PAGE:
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[25th March 1890]
My dear Arthur,
I must just send you a line to tell you what a pleasant surprise the news from you this morning was, and how very sincerely I wish you joy. I need not say how uncommonly glad we shall be to see you both here: though I am afraid we shall be a rather overwhelmingly large party at first. We shall all be here for Easter, except Charley, I think: which will be extremely pleasant for us at all events.
I can partly understand what a difference it will make in all your prospects.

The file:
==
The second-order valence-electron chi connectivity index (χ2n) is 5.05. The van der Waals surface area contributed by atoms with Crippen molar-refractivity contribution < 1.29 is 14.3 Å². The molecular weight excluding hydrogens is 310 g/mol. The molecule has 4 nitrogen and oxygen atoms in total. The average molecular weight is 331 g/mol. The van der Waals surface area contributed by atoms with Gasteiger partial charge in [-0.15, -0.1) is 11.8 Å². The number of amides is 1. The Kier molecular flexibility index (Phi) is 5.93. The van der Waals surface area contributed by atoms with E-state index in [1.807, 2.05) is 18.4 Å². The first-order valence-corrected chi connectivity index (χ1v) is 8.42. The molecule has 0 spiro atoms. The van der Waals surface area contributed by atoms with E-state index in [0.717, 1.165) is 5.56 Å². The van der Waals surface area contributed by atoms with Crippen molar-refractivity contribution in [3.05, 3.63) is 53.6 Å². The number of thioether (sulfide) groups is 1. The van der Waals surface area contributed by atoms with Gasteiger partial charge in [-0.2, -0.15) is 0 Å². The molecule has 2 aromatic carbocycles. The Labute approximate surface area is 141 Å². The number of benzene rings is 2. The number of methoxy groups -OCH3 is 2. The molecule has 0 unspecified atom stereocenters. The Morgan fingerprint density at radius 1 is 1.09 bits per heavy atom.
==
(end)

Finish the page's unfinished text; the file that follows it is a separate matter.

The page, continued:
Father and Tony started for an all-day fell walk this morning, in spite of dismal weather.
Rosie S. Smith is here now for a week. We left Cambridgeshire under floods: canoeing one-day over hedges and fields to Granchester: here it is only rainy.
Farewell till we see you both.
Peter's comments from his family "Morgue":
Theodore's letter is in curiously uniform handwriting for 20 - in that family, at any rate - and perhaps in expression too. Arthur himself, Charley, Maurice and Crompton all wrote more adult hands, and expressed themselves more freely, as it seems to me, while still at Marlborough.
I don't know who Rosie S. Smith was, whose presence at breakfast prevented Mary Ll. D from revealing the contents of the Arthur's letter.
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